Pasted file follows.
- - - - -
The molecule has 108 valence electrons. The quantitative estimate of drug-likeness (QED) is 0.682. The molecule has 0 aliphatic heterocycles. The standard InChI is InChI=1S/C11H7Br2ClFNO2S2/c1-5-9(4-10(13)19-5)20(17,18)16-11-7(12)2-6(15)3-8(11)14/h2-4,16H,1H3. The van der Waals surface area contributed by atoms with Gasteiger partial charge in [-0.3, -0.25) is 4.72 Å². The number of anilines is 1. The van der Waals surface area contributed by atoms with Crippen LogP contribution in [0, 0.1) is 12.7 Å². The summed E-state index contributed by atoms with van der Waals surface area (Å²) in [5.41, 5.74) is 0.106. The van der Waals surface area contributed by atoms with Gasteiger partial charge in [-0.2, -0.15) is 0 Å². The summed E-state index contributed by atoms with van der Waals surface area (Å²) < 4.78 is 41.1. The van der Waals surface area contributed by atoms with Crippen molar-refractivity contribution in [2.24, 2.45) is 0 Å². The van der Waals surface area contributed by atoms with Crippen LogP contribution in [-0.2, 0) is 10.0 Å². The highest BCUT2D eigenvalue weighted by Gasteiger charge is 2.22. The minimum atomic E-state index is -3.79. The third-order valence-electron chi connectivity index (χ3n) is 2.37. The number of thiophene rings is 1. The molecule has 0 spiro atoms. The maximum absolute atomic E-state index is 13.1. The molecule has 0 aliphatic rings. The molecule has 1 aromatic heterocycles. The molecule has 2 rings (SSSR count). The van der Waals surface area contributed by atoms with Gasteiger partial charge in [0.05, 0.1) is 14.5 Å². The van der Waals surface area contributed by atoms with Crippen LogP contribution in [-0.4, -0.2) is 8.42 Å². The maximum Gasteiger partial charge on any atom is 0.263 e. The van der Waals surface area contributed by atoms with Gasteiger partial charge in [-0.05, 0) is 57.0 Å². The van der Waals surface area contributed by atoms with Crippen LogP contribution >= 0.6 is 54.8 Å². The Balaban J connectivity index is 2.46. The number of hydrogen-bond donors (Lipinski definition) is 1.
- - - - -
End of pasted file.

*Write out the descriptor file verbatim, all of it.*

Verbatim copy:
The molecule has 108 valence electrons. The quantitative estimate of drug-likeness (QED) is 0.682. The molecule has 0 aliphatic heterocycles. The standard InChI is InChI=1S/C11H7Br2ClFNO2S2/c1-5-9(4-10(13)19-5)20(17,18)16-11-7(12)2-6(15)3-8(11)14/h2-4,16H,1H3. The van der Waals surface area contributed by atoms with Gasteiger partial charge in [-0.3, -0.25) is 4.72 Å². The number of anilines is 1. The van der Waals surface area contributed by atoms with Crippen LogP contribution in [0, 0.1) is 12.7 Å². The summed E-state index contributed by atoms with van der Waals surface area (Å²) in [5.41, 5.74) is 0.106. The van der Waals surface area contributed by atoms with Gasteiger partial charge in [-0.2, -0.15) is 0 Å². The summed E-state index contributed by atoms with van der Waals surface area (Å²) < 4.78 is 41.1. The van der Waals surface area contributed by atoms with Crippen molar-refractivity contribution in [2.24, 2.45) is 0 Å². The van der Waals surface area contributed by atoms with Crippen LogP contribution in [-0.2, 0) is 10.0 Å². The highest BCUT2D eigenvalue weighted by Gasteiger charge is 2.22. The minimum atomic E-state index is -3.79. The third-order valence-electron chi connectivity index (χ3n) is 2.37. The number of thiophene rings is 1. The molecule has 0 spiro atoms. The maximum absolute atomic E-state index is 13.1. The molecule has 0 aliphatic rings. The molecule has 1 aromatic heterocycles. The molecule has 2 rings (SSSR count). The van der Waals surface area contributed by atoms with Gasteiger partial charge in [0.05, 0.1) is 14.5 Å². The van der Waals surface area contributed by atoms with Crippen LogP contribution in [-0.4, -0.2) is 8.42 Å². The maximum Gasteiger partial charge on any atom is 0.263 e. The van der Waals surface area contributed by atoms with Gasteiger partial charge in [-0.05, 0) is 57.0 Å². The van der Waals surface area contributed by atoms with Crippen LogP contribution >= 0.6 is 54.8 Å². The Balaban J connectivity index is 2.46. The number of hydrogen-bond donors (Lipinski definition) is 1.